Mamhead, a parish in Devonshire, under Great Haldon Hill, 3½ miles W by S of Starcross station on the G.W.R., and 4 E by N of Chudleigh. Post town, Exeter; money order and telegraph office, Dawlish. Acreage, 1182; population, 158. Mamhead House belonged once to the Balles; was the seat of Sir Robert Newman, who fell at the Battle of Inkerman; is still the seat of his family; is an edifice in the Tudor style; and stands on a charming spot commanding a fine sea view. An obelisk of Portland stone, 100 feet high,erected in 1743 by Mr T. Balle, crowns the summit of a wooded height on the Mamhead grounds. Many spots in the parish are richly picturesque. The living is a rectory in the diocese of Exeter; net value, £95 with residence. Thechurch is good, contains some monuments, and has a tower.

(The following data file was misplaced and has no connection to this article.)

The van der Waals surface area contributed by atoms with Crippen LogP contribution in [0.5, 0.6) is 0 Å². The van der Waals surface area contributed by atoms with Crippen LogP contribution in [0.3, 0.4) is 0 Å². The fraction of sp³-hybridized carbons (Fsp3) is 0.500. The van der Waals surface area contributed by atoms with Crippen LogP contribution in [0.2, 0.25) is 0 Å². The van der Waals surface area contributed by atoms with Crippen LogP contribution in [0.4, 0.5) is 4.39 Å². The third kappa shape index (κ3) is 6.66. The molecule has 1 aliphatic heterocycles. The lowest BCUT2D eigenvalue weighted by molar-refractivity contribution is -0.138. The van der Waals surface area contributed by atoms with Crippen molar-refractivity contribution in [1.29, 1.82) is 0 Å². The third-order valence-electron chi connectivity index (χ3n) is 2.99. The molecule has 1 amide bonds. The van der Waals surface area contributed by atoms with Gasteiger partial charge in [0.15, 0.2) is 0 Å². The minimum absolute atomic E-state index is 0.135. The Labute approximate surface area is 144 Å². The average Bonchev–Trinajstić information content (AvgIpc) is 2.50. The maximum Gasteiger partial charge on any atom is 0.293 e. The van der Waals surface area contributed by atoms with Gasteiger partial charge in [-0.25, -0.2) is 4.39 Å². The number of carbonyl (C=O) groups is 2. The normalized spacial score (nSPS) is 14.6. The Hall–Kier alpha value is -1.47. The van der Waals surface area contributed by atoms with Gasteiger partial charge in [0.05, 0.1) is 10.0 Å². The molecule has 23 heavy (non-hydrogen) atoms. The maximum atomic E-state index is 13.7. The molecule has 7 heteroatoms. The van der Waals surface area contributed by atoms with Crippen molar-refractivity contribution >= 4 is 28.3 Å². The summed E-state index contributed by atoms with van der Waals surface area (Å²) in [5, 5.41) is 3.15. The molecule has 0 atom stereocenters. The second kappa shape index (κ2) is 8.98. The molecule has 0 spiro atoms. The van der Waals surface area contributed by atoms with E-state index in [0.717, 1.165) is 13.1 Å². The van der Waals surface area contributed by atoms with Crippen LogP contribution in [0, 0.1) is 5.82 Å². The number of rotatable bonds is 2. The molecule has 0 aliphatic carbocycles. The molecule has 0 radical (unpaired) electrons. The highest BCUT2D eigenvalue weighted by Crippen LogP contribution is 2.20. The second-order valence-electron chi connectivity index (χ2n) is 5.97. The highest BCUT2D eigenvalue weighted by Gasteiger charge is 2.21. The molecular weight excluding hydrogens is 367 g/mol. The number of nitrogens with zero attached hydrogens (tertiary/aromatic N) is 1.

The following is a list of the administrative units in which this place was either wholly or partly included.
|Poor Law union||St. Thomas|
Any dates in this table should be used as a guide only.
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Directories & Gazetteers
We have transcribed the entry for Mamhead from the following:
- Samuel Lewis' A Topographical Dictionary of England, by Samuel Lewis, seventh edition, published 1858. (Mamhead)
Newspapers and Periodicals
The British Newspaper Archive have fully searchable digitised copies of the following newspapers covering Devon online:
The Visitation of the County of Devon in the year 1564, with additions from the earlier visitation of 1531, is online.
The Visitations of the County of Devon, comprising the Heralds' Visitations of 1531, 1564, & 1620, with additions by Lieutant-Colonel J.L. Vivian, published for the author by Henry S. Eland, Exeter 1895 is online.